Voting in the Australian elections 

I know federal elections on the other side of the world fade into planetary insignificance in the face of brexit, but we have to live with the consequences of this election, so we need to vote, even if the lead up has been well-characterised thus by one of my Australian friends: “We are in pre-polling mode here, with pork-barrelling the favourite sport and promises promises promises for the best sporting facilities and cuts to corporate whatsits and giveaways to everybody – jobs and growth and promises for the future and it will all be the same as it has always been only more so and worse. The level of political debate has collapsed into a rambling stroll through vague impressions of rhetorical nonsense and mouths and words not matching the eyes that show the truth and the fear of losing. It is horrible! The press is vile, with commentators having an authority that implies knowledge and credibility.” Preliminary pleasure that Turnbull’s gravitas had replaced Abbot’s ridiculous cockiness is soon disappointed, as we are dished up more of the same – turn back the boats: Muslims are terrorists: climate change doesn’t matter.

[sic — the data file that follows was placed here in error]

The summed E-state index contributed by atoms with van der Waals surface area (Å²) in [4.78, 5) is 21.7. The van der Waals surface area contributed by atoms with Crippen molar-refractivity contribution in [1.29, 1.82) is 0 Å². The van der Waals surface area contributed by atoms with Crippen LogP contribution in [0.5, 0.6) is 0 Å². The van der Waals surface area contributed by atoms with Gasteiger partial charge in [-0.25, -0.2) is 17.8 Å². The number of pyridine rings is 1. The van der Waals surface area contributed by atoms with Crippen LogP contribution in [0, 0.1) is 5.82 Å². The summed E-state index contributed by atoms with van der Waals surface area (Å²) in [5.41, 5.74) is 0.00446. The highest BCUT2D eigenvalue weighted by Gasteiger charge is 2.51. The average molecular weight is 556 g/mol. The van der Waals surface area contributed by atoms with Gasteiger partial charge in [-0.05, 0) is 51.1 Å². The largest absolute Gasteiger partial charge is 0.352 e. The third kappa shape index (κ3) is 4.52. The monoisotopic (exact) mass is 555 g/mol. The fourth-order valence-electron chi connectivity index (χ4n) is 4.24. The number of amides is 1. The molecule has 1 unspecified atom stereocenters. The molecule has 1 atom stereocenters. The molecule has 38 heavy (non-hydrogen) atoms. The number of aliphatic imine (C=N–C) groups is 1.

Still, we need to vote. So we make our way to the Australian embassy, sign in, hand over our phones and cameras, and enter a room to make our mark on the ballot paper. At least this time I don’t have my laborious list of 151 candidates in order of merit confiscated along with my iPad: the senate voting has been simplified and I only have to mark 1-6 above the line or 1-12 below the line -unless I choose to vote 1-151. At least with the reformed voting I don’t have to agonise over how I can put 140 candidates in the last spot.

It’s all over very quickly. The charming returning officer tells us that two ballot boxes have already been filled, and we return to ul Nowogrodzka, and things that give us pleasure: eating houses advertised by green bikes; the overpowering smell of lime blossom, not in parkland but in that monstrous survival from the communist era, Plac Konstitucyi; and market stalls throbbing with the colour of fresh fruit and vegetables.

About morselsandscraps

A retired Australian who spends a lot of time in Warsaw, and blogs as a way of life.
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10 Responses to Voting in the Australian elections 

  1. Lucid Gypsy says:

    So are your politicians no better than ours? 🙂 🙂 🙂

    Liked by 1 person

  2. restlessjo says:

    Ooh, goosegobs! 🙂 🙂 I don’t care to comment on politicians. Backstabbers!
    Enjoy your small fry 🙂


  3. Heyjude says:

    You have 151 politicians to vote for? No. I am not even going to go there.


  4. pommepal says:

    The nonsense still goes on Meg, almost a week gone and still no result!!! Enjoy your break with your adorable twins I am going to take leave of absence soon, life is taking over…


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